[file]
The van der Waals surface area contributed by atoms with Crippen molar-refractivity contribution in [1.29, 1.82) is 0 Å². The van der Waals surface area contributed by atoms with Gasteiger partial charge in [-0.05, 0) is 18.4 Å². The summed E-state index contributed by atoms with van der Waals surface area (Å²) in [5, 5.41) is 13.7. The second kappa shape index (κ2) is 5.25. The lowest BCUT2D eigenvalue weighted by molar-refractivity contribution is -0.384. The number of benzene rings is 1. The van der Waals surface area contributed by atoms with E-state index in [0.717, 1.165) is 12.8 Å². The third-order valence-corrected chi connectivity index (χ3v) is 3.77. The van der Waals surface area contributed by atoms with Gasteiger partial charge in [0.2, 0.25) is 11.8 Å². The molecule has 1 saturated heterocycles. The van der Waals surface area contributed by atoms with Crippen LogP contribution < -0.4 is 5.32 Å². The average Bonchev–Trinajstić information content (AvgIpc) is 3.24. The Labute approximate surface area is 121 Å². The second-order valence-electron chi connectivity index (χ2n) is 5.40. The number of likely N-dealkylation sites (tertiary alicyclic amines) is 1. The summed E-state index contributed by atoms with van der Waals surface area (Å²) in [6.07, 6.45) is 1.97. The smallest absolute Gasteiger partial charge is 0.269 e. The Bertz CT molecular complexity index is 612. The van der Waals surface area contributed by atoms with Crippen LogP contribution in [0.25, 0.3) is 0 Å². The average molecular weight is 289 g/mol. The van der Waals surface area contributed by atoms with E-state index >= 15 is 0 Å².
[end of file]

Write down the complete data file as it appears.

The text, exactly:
The van der Waals surface area contributed by atoms with Crippen molar-refractivity contribution in [1.29, 1.82) is 0 Å². The van der Waals surface area contributed by atoms with Gasteiger partial charge in [-0.05, 0) is 18.4 Å². The summed E-state index contributed by atoms with van der Waals surface area (Å²) in [5, 5.41) is 13.7. The second kappa shape index (κ2) is 5.25. The lowest BCUT2D eigenvalue weighted by molar-refractivity contribution is -0.384. The number of benzene rings is 1. The van der Waals surface area contributed by atoms with E-state index in [0.717, 1.165) is 12.8 Å². The third-order valence-corrected chi connectivity index (χ3v) is 3.77. The van der Waals surface area contributed by atoms with Gasteiger partial charge in [0.2, 0.25) is 11.8 Å². The molecule has 1 saturated heterocycles. The van der Waals surface area contributed by atoms with Crippen LogP contribution < -0.4 is 5.32 Å². The average Bonchev–Trinajstić information content (AvgIpc) is 3.24. The Labute approximate surface area is 121 Å². The second-order valence-electron chi connectivity index (χ2n) is 5.40. The number of likely N-dealkylation sites (tertiary alicyclic amines) is 1. The summed E-state index contributed by atoms with van der Waals surface area (Å²) in [6.07, 6.45) is 1.97. The smallest absolute Gasteiger partial charge is 0.269 e. The Bertz CT molecular complexity index is 612. The van der Waals surface area contributed by atoms with Crippen LogP contribution in [0.25, 0.3) is 0 Å². The average molecular weight is 289 g/mol. The van der Waals surface area contributed by atoms with E-state index >= 15 is 0 Å².